“We perceive the passing of time through sequent events. Even if events around us follow each other inevitably, in our minds we can always stay in the past or in the future. But when are we in the present? Can the state of being present be perceived? The relationship of time and perception has been concerning Vécsei for a long time.
The horizontal, vertical, and diagonal lines create the reticular system that Vécsei spreads into space through her installations. The monotonous pattern of the wooden panels repeat the twelve phases of the clock-hand, advancing on the same track from line to line. The human body moves similarly to the clock-hand around its spine; it approaches the horizontal axis during the night and the vertical during the day. Although the units of the time net are constant, monotony gets broken: the wood piece’s (One Day) unity of twenty-four hours gets upset by its network organized into asymmetrical waves. Vécsei precisely depicts the relative nature of permanence, and by tackling time out of joint she makes hidden structures of presence visible.” Lili Varga
“My father was not a glassmaker examines how we perceive the world, each other,and the objects in it. I strive to depict as accurately as possible the gray zones of perception and space that subconsciously affect our daily lives. I deal with small details, such as the sparsely perceptible details of space that hide from us in our own bodies, in the bodies of others, or in the world.
When we do not go around an object completely and examine it from all sides, there remains a fragment of space associated with the object, which remains hidden from us.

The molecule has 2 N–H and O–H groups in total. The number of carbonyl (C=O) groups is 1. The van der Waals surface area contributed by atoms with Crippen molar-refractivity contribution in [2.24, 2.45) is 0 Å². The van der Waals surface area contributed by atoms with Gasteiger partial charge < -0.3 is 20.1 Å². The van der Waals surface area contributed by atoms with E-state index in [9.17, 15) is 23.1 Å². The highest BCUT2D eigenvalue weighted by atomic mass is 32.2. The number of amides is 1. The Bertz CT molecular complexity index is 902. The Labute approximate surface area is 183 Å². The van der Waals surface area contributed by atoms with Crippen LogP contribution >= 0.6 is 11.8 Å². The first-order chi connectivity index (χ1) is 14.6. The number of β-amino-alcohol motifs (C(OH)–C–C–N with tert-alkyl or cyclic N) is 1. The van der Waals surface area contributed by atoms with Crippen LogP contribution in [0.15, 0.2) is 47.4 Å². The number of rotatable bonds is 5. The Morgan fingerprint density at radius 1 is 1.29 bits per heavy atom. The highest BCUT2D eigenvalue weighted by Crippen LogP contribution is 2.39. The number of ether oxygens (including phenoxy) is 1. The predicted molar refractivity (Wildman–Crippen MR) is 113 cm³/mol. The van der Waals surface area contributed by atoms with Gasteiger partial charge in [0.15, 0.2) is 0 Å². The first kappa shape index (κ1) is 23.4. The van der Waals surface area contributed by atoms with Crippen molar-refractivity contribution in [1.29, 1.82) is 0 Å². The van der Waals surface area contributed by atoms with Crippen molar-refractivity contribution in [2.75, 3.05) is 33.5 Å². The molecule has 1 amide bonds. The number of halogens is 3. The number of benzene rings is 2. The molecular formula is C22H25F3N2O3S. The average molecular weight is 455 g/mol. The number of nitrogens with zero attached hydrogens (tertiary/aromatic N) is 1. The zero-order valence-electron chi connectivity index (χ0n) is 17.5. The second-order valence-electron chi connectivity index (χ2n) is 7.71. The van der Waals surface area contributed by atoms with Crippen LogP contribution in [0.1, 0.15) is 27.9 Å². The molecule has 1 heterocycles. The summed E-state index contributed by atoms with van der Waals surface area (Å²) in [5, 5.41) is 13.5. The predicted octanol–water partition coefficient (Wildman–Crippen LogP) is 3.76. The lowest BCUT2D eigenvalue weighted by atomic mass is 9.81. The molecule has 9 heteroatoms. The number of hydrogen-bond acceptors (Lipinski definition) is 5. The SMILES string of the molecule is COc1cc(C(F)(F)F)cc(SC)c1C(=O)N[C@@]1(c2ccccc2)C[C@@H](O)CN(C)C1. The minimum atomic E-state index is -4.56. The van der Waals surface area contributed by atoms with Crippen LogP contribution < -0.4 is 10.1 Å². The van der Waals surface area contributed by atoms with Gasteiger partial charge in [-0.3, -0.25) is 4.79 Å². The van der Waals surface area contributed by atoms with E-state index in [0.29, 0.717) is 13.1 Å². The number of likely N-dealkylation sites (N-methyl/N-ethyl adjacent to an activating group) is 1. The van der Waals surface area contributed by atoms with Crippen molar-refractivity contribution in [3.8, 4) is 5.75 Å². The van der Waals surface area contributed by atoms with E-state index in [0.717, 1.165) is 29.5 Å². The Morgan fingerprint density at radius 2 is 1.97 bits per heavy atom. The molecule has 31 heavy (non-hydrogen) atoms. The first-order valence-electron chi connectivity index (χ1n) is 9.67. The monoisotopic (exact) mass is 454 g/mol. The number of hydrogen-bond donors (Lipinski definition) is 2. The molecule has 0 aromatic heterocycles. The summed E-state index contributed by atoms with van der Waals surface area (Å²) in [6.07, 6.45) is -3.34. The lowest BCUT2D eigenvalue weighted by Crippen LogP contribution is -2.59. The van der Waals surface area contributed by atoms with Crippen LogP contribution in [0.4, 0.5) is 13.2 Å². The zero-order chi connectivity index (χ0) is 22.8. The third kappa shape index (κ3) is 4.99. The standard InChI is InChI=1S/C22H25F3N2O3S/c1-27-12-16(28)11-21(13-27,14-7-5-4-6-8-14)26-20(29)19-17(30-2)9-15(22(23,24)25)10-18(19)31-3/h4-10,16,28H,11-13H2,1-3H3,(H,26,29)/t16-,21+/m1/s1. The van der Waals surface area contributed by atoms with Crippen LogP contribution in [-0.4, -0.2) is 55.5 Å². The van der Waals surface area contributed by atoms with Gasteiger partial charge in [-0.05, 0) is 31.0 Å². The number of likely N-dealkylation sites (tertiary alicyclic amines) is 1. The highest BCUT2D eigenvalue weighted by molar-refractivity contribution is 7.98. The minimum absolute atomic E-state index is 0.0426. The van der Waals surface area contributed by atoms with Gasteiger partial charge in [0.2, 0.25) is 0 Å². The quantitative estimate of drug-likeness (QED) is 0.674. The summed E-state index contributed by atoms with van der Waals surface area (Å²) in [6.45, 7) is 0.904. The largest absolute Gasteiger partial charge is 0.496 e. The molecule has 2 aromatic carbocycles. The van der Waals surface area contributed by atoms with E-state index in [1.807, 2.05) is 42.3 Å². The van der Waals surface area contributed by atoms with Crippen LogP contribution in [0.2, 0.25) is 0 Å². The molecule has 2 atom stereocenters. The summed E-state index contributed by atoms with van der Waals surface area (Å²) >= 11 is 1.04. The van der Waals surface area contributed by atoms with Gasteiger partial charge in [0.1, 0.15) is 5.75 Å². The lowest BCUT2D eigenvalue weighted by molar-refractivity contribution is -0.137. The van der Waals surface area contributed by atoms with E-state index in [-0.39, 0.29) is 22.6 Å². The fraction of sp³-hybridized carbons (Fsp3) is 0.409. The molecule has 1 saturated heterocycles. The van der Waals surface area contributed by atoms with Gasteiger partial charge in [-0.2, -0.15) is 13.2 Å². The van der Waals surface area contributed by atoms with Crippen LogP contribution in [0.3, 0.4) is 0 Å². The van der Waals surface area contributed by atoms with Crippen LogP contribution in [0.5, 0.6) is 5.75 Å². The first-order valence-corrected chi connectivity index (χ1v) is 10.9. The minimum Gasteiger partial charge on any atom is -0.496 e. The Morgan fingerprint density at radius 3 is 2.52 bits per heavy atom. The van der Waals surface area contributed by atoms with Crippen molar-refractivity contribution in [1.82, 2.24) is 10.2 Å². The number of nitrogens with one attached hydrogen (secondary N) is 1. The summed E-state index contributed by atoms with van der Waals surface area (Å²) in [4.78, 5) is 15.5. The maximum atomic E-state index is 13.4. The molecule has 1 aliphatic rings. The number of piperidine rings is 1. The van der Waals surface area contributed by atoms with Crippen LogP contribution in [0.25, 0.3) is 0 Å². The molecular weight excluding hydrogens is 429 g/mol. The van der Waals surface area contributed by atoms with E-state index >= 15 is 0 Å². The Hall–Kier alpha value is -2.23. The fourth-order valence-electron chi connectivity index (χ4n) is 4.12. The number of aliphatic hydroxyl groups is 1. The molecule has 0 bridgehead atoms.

The sculptures in this case deal with human figures, bodies, and body parts, in natural situations such as a frontal conversation, a parallel figure, or parts of our own bodies that obscure a part of the world from us no matter how hard we try to turn our heads behind it.
An example is the small gray zone that appears at the end of your index finger during a simple gesture of pointing.
The sculptures record the position of the observer from which this space is calculated in a manner similar to the rules of perspective. On the other hand, as long as the perspective represents the point of view of a lone eyeball fixed at a fixed point, my method uses a more natural point of view. It allows the point of view to move more widely within the boundaries typical of each everyday situation. For example, in the case of a frontal conversation,
I calculated the possible limits and directions of the movement of a stationary observer.
Thus, it not only differs from the rule system of perspective in that it uses real stereo vision, but also takes into account the fidgeting of the body, movement of the torso, neck, and head into a possible multitude of viewpoints. The sculptures materialize a space that is never visible from this contemplative situation.”